Posts Tagged ‘Warm’

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“Warmer”, the companion LP is to be released six months after Jeff Tweedy acclaimed 2018 solo album “Warm”, will be released exclusively on vinyl for Record Store Day 2019. There are ten previously unavailable studio recordings written and recorded during the same sessions. The “sister albums”….“Warmer came right behind Warm – recorded in the same burst, motivated by the same impetus, overflowing with the same consoling ethos”.

Ahead of the album’s April 13th arrival, Tweedy has shared the Warmer track “Family Ghost,” a “reflection on the difficulty of understanding and eliminating the types of casual and systemic racism pervasive in Jeff’s southern Illinois upbringing,” a press release for the album stated.

The 10-song collection was recorded during the same studio sessions at Chicago’s the Loft Studio that resulted in Tweedy’s 2018 album. Warmer was “recorded in the same burst, motivated by the same impetus, overflowing with the same consoling ethos,” author George Saunders, who penned Warm‘s liner notes, said of the “sister album.

Tweedy has said of Warmer in a statement, “At some point I separated the songs from the Warm/Warmer session into two records with individual character, but still tried to keep the overall tone and texture of the combined session consistent. In a lot of ways these two records could have been released as a double LP. Warmer means as much to me as Warm and might just as easily have been released as the first record of the pair.”

WARMER includes ten previously unavailable studio recordings written and recorded at The Loft in Chicago

Wilco may have set a high water mark for experimental Americana with 2002’s Yankee Hotel Foxtrot and 2004’s A Ghost is Born, but frontman Jeff Tweedy has spent the intervening years slowly inching away from the abstract and obtuse elements of those LPs, in favor of more direct and explicit songwriting. Warm, his first proper album under his own name, marks the exceptional culmination of that approach. Written in the wake of his father’s passing, and as Tweedy enters his 50s, these deeply intimate and skeletal songs consider what it means to remain in the present, what it means to be a link in a family chain, and what it means to appreciate the joys of life even as darkness threatens to swallow us whole.

Rarely has Tweedy conveyed so much emotion with such sparse arrangements. On standout track “How Hard It is for a Desert to Die,” each vivid note of his acoustic guitar carries remarkable emotional heft. On opening track “Bombs Above,” he recounts his battle with opioid addiction in a near-whisper—“I’m taking a moment to apologize,” he sings—backed by knotted guitars and his elder son, Spencer, gently thumping the drums. Even “Let’s Go Rain,” a major-key jangle and the album’s most accessible track, utilizes its sunny melody as a foil for an allegory of total destruction, and the deception makes it all the more chilling.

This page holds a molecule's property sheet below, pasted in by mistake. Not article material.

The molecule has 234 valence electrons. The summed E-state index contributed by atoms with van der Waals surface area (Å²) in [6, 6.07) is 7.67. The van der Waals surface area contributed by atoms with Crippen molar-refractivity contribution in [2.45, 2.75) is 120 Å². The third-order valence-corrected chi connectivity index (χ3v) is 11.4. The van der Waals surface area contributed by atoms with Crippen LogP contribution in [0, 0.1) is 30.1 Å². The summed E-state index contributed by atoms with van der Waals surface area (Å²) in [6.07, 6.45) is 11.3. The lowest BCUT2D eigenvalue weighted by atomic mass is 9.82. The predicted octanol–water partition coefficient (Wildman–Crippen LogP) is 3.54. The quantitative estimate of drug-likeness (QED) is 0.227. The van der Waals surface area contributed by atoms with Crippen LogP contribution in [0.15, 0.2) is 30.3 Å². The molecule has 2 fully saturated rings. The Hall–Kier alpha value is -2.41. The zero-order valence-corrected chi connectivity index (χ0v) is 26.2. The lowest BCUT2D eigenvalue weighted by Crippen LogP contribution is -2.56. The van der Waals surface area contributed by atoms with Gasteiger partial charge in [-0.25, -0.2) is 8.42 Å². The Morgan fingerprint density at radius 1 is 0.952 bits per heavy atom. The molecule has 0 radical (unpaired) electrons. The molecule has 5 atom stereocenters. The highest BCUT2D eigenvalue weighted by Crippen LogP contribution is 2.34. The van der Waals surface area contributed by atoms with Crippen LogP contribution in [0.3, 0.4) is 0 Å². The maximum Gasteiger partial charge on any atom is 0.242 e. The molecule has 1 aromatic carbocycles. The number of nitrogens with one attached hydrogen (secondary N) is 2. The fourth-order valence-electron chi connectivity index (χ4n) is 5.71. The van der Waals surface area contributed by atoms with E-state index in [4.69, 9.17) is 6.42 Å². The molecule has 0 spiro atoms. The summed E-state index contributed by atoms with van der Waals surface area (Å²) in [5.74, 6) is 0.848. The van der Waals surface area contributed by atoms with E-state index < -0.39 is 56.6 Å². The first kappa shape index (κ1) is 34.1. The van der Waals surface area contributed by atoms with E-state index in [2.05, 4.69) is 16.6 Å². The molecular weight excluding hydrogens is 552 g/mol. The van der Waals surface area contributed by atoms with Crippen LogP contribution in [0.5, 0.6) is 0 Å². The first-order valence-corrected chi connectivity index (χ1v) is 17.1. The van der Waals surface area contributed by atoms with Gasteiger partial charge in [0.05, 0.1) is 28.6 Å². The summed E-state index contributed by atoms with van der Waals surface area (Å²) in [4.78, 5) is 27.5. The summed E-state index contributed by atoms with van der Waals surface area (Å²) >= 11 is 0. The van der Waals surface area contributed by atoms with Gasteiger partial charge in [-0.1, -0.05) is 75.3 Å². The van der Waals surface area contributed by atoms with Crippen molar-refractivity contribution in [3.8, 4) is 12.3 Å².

On “War on War,” from Yankee Hotel Foxtrot, Tweedy proclaimed, with then-typical abstraction, that “You have to learn how to die / If you want to want to be alive.” Throughout Warm, he conveys his gratitude for that life with a clarity and solemnity that, finally, brings that sentiment into sharp focus. “I don’t believe in heaven,” he sings on the album’s title track. For Tweedy, heaven, and hell, are right here on earth.

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Jeff Tweedy Previews His First Proper Solo Album with Twang-Tinged Single "Some Birds"

Jeff Tweedy  has shared “Some Birds,” the first single off his forthcoming solo album Warm, due out November. 30th through dBpm Records. The record, recorded at Tweedy’s legendary Chicago studio The Loft, will be his first proper album of entirely new solo work, and will feature liner notes by the acclaimed author George Saunders.

“Some Birds” finds Tweedy up to his old Uncle Tupelo tricks once again. The rusted alt-country of No Depression has, throughout the years, alternately been Tweedy’s boon and bane some of Wilco’s best work occurred when he was running as far away from roots rock as he could. But when he’s on his own, that naturalistic style of songwriting feels, well, natural.

Like Wilco’s collaboration with Billy Bragg, or Tweedy’s own cover of Dylan’s “Simple Twist of Fate” off the I’m Not There soundtrack, “Some Birds” just feels right. His reedy voice seems to be made for lap-steel slides and clomping acoustic vamps. That’s not to say he’s gone all “beer, trucks and broken hearts,” though—he’s still got his deadpan wit and an eye for good imagery. “Some birds just sit / useless, like a fist,” he sings to start. “I lean on the wall / like a broom, confused / by the scope it all,” he adds later, his metaphors always dangling for a few moments, leaving you wondering just how a fist is useless, or how a broom can be confused. It’s comfortable but funny, lived-in but not tired.

According to Tweedy, “Some Birds” is “like a lot of songs on Warm, being a confrontation between self and shadow self simultaneously feeling I’m to blame and not to blame, present and gone, and utterly confused, but determined to hold someone accountable.”

Official video for “Some Birds,” the lead single off Jeff Tweedy’s solo album Warm.

Tweedy will be touring this fall in support of his new record. Check out the “Some Birds” video